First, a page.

Big Pit to host breakthrough banding play13-Jun-2012
The play that first linked brass bands and the mining industry together is to be revived in South Wales this weekend.
An influential play about the mining industry and brass bands, written 15 years before ‘Brassed Off!’ hit international headlines across the world, is set to be revived at the Big Pit mining museum in Blaenavon in South Wales.
‘One Big Blow’, was written in 1981 by playwright John Burrows, with original music by Rick Lloyd, a former member of the ‘Flying Pickets’ pop group, and is a strong indictment of the lack of culpability shown by the then National Coal Board towards health problems suffered by miners, such as emphysema and pneumoconiosis.
Colourful, emotive, witty and with a strong political message, the backdrop of the play surrounds the troubles caused to the local band when its leading player is stricken before the crucial Mineworkers Championship in Blackpool.
The work itself emphasises its message by the actors mimicking the sound of a brass band by the use of a capella singing—including a complete performance of their ‘test piece’ based on ’10 Green Bottles’.
It’s a play that made a huge impact before the 1984 Miners Strike, and played a major role in leading to the eventual successful compensation actions for miners stricken by the preventable illnesses.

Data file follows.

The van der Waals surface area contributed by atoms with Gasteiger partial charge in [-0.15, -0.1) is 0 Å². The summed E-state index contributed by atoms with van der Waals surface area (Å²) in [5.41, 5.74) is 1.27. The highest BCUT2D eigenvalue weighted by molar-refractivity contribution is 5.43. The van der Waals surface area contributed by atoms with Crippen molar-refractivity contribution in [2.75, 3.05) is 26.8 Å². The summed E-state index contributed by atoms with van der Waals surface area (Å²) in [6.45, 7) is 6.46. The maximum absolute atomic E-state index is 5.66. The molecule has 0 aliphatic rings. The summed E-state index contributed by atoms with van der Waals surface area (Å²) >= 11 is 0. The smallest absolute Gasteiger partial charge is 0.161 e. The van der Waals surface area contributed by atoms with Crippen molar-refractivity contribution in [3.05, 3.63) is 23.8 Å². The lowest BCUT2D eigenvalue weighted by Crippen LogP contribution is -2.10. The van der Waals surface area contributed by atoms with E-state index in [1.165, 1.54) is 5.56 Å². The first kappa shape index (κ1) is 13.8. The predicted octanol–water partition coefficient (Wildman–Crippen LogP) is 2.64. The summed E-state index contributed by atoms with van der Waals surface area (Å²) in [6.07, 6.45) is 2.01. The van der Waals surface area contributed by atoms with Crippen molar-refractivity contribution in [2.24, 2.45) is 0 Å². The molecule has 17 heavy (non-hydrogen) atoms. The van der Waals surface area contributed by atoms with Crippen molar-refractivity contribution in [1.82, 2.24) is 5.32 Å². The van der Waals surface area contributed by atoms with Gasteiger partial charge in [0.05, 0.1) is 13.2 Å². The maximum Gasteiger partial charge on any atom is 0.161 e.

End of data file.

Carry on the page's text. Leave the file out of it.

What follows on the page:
Peter Walker, Keeper & Mine Manager at Big Pit told 4BR: "The coal industry has been represented in many different ways in film and theatre. ‘One Big Blow’ portrays the close relationship between the working life of the miners and their leisure time, where they play in the colliery band.
The play is rarely performed and it hasn’t been seen in Wales for over ten years, so we are really pleased to be hosting Romiley Little Theatre, who is touring this production."
~ Peter Wright
Peter Wright, from Romiley Little Theatre, added: "‘One Big Blow’ was written 15 years before Brassed Off! and is much more inventive in its treatment of this subject. Written for the 7:84 Theatre Company, which derived its name from the fact 7% of the country own 84% of the wealth, this is true working class (but not in a pejorative sense) theatre.
In the great tradition of that company we are excited to be bringing theatre to the people in their own environment."
More information and tickets
The play will be performed at Big Pit by Romiley Little Theatre on Friday 15th June at 7.30pm and on Saturday 16th June at 2.30pm and 7.30pm.
Tickets for the production are £8 each and can be bought by calling 029 2057 3650 or by visiting www.museumwales.ac.uk.
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